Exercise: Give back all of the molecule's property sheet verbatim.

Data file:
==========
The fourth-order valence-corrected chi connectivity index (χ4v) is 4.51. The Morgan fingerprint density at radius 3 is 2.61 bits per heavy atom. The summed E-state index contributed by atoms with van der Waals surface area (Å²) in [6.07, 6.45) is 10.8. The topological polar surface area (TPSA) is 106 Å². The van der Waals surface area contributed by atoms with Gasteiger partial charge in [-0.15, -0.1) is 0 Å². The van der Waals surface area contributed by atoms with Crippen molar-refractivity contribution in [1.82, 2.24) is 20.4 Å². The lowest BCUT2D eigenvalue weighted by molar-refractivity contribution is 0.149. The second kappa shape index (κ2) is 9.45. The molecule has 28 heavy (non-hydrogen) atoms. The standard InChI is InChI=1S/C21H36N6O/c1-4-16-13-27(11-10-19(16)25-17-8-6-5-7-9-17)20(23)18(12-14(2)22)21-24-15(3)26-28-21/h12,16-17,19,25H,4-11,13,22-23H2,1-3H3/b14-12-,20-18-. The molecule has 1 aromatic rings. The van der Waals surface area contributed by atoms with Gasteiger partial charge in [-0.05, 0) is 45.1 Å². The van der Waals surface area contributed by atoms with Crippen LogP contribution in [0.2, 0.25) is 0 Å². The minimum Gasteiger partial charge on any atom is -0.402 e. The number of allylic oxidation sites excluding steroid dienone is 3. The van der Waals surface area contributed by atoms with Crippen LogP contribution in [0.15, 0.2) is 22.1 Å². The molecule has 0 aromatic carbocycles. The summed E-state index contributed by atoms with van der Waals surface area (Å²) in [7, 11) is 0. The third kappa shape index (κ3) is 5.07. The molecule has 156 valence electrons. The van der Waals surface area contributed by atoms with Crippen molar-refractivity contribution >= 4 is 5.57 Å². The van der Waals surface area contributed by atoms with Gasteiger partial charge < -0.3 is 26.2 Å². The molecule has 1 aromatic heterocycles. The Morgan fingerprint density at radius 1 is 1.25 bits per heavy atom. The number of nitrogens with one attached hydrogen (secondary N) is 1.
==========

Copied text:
The fourth-order valence-corrected chi connectivity index (χ4v) is 4.51. The Morgan fingerprint density at radius 3 is 2.61 bits per heavy atom. The summed E-state index contributed by atoms with van der Waals surface area (Å²) in [6.07, 6.45) is 10.8. The topological polar surface area (TPSA) is 106 Å². The van der Waals surface area contributed by atoms with Gasteiger partial charge in [-0.15, -0.1) is 0 Å². The van der Waals surface area contributed by atoms with Crippen molar-refractivity contribution in [1.82, 2.24) is 20.4 Å². The lowest BCUT2D eigenvalue weighted by molar-refractivity contribution is 0.149. The second kappa shape index (κ2) is 9.45. The molecule has 28 heavy (non-hydrogen) atoms. The standard InChI is InChI=1S/C21H36N6O/c1-4-16-13-27(11-10-19(16)25-17-8-6-5-7-9-17)20(23)18(12-14(2)22)21-24-15(3)26-28-21/h12,16-17,19,25H,4-11,13,22-23H2,1-3H3/b14-12-,20-18-. The molecule has 1 aromatic rings. The van der Waals surface area contributed by atoms with Gasteiger partial charge in [-0.05, 0) is 45.1 Å². The van der Waals surface area contributed by atoms with Crippen LogP contribution in [0.2, 0.25) is 0 Å². The minimum Gasteiger partial charge on any atom is -0.402 e. The number of allylic oxidation sites excluding steroid dienone is 3. The van der Waals surface area contributed by atoms with Crippen LogP contribution in [0.15, 0.2) is 22.1 Å². The molecule has 0 aromatic carbocycles. The summed E-state index contributed by atoms with van der Waals surface area (Å²) in [7, 11) is 0. The third kappa shape index (κ3) is 5.07. The molecule has 156 valence electrons. The van der Waals surface area contributed by atoms with Crippen molar-refractivity contribution >= 4 is 5.57 Å². The van der Waals surface area contributed by atoms with Gasteiger partial charge < -0.3 is 26.2 Å². The molecule has 1 aromatic heterocycles. The Morgan fingerprint density at radius 1 is 1.25 bits per heavy atom. The number of nitrogens with one attached hydrogen (secondary N) is 1.